I'd think a translation in the spirit of the actual message would read more like "Sorry ladies, this dick is officially a no-chicks zone. It's all dudebutts all the time from now on. Bye babes."
posted by showbiz_liz at 10:36 AM on August 1, 2019 [18 favorites]


tobascodagama Its related to the Tiffany Effect.

So named because Tiffany was a common given name for women way back as far as the 12th century, it would be entirely historically accurate to have a woman named Tiffany in any bit of European rooted fantasy or historical fiction.

But no one who writes that sort of book uses the name Tiffany because we've got this social attitude that it's a modern name so it'd break imemrsion.

There's a story (no idea if its true or not) that when they were filming Gladiator they intended to have a scene with Maximus doing a celebrity endorsement for a brand of olive oil but cut it because even though gladiators did do celebrity endorsements most people don't know that so they'd think it was some sort of weird modern joke. Whether or not the story is true, it is true that gladiators did product endorsements.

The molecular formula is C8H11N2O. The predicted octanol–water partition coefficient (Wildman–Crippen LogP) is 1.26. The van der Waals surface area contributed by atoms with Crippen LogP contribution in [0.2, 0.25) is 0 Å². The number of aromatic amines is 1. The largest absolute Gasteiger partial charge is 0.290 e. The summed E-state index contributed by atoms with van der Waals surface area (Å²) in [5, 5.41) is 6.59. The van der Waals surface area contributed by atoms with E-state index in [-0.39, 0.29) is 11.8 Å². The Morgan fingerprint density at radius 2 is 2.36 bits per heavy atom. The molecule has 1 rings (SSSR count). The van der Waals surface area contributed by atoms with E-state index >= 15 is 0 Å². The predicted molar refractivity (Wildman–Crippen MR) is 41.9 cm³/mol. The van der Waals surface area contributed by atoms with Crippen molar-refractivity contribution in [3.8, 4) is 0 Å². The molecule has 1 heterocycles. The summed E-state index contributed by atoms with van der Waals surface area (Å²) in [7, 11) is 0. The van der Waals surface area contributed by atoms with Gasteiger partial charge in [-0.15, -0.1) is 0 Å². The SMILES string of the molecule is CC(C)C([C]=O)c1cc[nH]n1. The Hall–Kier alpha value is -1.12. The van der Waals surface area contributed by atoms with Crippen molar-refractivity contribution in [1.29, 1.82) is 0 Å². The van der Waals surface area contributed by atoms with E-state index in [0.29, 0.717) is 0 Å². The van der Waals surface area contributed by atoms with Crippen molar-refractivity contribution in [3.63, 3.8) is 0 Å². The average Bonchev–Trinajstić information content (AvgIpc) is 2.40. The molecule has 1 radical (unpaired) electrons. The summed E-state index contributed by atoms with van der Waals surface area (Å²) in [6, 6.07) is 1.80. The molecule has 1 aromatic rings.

Like Romans living in apartments and eating street food and from restaurants, it just seems weird because it doesn't match our idea of how the past should have looked...
posted by sotonohito at 10:39 AM on August 1, 2019 [14 favorites]


I remember reading the Catullus poem about his girlfriend's bird dying that is like, a sweet lament but then the professor saying "yeah this is actually more him saying "god that bird was such an asshole tho"
posted by nakedmolerats at 10:46 AM on August 1, 2019 [6 favorites]